Categories: Best-selling Authors | Diversity & Inclusion | Happiness | Motivation | Spirituality & Mindfulness | Women's Spotlight
Travels from New York, New York, USA
A survivor of the Rwandan genocide, Immaculée Ilibagiza is an extraordinary woman who learned to forgive, found God and discovered her purpose in life: to fight so that such an event never happens again.
Immaculée Ilibagiza has an astonishing story to tell of the most horrific experience imaginable being transformed into a story of faith and forgiveness. During the 1994 Rwandan genocide, a local pastor hid her and seven other women in the bathroom of his house for ninety-one days. A university student, she emerged having lost nearly half her bodyweight only to find that most of her family had been murdered.
Immaculée Ilibagiza turned to prayer to survive her ordeal, telling a rosary that her father had given her before she went into hiding. The power of prayer brought her solace and peace, and she began to pray throughout her waking hours. The strength that this gave her not only enabled her to survive the ordeal but, later, to come face-to-face with the man who killed her mother and brother and say, “I forgive you.”
During her time in hiding, Immaculée Ilibagiza managed to teach herself English using just the Bible and a dictionary, and this enabled her to secure a job with the United Nations. Her UN colleagues encouraged Ilibagiza to write down the story of her experiences and now her book, Left to Tell; Discovering God Amidst the Rwandan Holocaust, is a New York Times bestseller and is available in fifteen languages. Ilibagiza's story has been featured across the globe, including in a documentary, The Diary of Immaculée, and on 60 Minutes, CNN, EWTN, The Aljazeera Network, The New York Times, USA Today and Newsday, among many others.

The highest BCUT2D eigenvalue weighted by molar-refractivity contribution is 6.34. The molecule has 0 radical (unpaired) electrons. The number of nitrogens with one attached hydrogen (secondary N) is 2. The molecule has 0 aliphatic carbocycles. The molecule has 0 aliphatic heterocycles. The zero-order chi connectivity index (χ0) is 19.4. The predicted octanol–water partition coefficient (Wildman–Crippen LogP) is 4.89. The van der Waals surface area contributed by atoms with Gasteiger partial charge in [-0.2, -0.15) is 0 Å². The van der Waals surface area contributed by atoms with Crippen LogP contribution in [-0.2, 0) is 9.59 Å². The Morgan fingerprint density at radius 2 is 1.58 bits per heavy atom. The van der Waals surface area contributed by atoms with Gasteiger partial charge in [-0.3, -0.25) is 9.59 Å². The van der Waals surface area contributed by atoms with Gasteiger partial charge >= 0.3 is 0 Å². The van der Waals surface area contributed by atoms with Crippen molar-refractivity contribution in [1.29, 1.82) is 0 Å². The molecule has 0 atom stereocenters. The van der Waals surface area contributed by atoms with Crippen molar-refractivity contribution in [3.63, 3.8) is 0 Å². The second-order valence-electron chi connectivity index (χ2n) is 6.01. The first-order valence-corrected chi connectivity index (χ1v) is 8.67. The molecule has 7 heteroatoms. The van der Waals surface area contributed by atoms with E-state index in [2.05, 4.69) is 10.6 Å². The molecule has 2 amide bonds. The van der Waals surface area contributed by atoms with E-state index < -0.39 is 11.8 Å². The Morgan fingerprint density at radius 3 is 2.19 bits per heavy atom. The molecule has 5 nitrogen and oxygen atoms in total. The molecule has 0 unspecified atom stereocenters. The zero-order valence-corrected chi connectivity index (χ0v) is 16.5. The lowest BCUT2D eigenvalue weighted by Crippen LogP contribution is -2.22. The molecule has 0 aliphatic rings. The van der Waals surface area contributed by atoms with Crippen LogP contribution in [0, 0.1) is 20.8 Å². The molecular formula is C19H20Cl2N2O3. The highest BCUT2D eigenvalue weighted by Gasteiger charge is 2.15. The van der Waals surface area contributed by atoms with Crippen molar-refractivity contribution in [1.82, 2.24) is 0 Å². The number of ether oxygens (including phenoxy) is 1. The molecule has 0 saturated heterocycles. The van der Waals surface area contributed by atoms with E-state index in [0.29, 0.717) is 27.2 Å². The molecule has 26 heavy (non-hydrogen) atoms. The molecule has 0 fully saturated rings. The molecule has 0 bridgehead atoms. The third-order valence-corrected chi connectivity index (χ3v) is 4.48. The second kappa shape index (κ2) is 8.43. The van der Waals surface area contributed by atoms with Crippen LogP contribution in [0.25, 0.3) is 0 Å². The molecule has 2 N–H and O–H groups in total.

Immaculée Ilibagiza has been honored with honorary doctorates from the University of Notre Dame, St John’s University and Walsh University. She has been the recipient of many humanitarian awards including the Mahatma Gandhi International Award for Reconciliation and Peace and the American Legacy’s Women of Strength and Courage Award.
Recently, Immaculée Ilibagiza presented a documentary, Ready to Forgive, An African Story of Grace, telling the story of the Acholi people of northern Uganda and of their determination to forgive those who tormented them. This documentary was broadcast on NBC and the Hallmark Channel. A major motion picture about Ilibagiza is also being planned.
Immaculée Ilibagiza’s speeches on peace, faith and forgiveness are in demand throughout the world, and she uses them to raise money for her Left to Tell Charitable Fund that helps children left orphaned by the genocide.